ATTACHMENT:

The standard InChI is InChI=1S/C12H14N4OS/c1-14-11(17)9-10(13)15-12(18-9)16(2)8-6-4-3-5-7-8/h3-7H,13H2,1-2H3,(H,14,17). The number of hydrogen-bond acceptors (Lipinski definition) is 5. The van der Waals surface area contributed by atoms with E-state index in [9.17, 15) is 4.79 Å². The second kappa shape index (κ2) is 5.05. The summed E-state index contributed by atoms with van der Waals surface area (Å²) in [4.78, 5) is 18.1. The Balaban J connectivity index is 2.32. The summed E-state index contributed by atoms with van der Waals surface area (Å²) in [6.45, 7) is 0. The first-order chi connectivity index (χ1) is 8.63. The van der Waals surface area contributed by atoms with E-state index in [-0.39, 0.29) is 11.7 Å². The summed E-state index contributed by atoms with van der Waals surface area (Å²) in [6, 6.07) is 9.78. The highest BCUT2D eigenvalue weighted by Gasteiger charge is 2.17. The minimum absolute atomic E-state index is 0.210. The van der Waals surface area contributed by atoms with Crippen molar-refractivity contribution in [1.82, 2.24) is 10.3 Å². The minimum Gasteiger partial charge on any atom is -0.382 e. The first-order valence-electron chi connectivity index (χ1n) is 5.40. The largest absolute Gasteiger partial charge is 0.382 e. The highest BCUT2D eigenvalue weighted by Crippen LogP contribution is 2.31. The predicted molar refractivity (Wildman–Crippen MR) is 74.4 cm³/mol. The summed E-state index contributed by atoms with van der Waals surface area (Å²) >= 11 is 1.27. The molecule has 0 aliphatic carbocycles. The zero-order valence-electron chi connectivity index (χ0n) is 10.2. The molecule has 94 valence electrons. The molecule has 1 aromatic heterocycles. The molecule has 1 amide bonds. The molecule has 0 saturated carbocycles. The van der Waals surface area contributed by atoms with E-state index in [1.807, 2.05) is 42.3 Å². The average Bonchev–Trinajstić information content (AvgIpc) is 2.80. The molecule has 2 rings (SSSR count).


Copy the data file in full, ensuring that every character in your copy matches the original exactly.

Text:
The standard InChI is InChI=1S/C12H14N4OS/c1-14-11(17)9-10(13)15-12(18-9)16(2)8-6-4-3-5-7-8/h3-7H,13H2,1-2H3,(H,14,17). The number of hydrogen-bond acceptors (Lipinski definition) is 5. The van der Waals surface area contributed by atoms with E-state index in [9.17, 15) is 4.79 Å². The second kappa shape index (κ2) is 5.05. The summed E-state index contributed by atoms with van der Waals surface area (Å²) in [4.78, 5) is 18.1. The Balaban J connectivity index is 2.32. The summed E-state index contributed by atoms with van der Waals surface area (Å²) in [6.45, 7) is 0. The first-order chi connectivity index (χ1) is 8.63. The van der Waals surface area contributed by atoms with E-state index in [-0.39, 0.29) is 11.7 Å². The summed E-state index contributed by atoms with van der Waals surface area (Å²) in [6, 6.07) is 9.78. The highest BCUT2D eigenvalue weighted by Gasteiger charge is 2.17. The minimum absolute atomic E-state index is 0.210. The van der Waals surface area contributed by atoms with Crippen molar-refractivity contribution in [1.82, 2.24) is 10.3 Å². The minimum Gasteiger partial charge on any atom is -0.382 e. The first-order valence-electron chi connectivity index (χ1n) is 5.40. The largest absolute Gasteiger partial charge is 0.382 e. The highest BCUT2D eigenvalue weighted by Crippen LogP contribution is 2.31. The predicted molar refractivity (Wildman–Crippen MR) is 74.4 cm³/mol. The summed E-state index contributed by atoms with van der Waals surface area (Å²) >= 11 is 1.27. The molecule has 0 aliphatic carbocycles. The zero-order valence-electron chi connectivity index (χ0n) is 10.2. The molecule has 94 valence electrons. The molecule has 1 aromatic heterocycles. The molecule has 1 amide bonds. The molecule has 0 saturated carbocycles. The van der Waals surface area contributed by atoms with E-state index in [1.807, 2.05) is 42.3 Å². The average Bonchev–Trinajstić information content (AvgIpc) is 2.80. The molecule has 2 rings (SSSR count).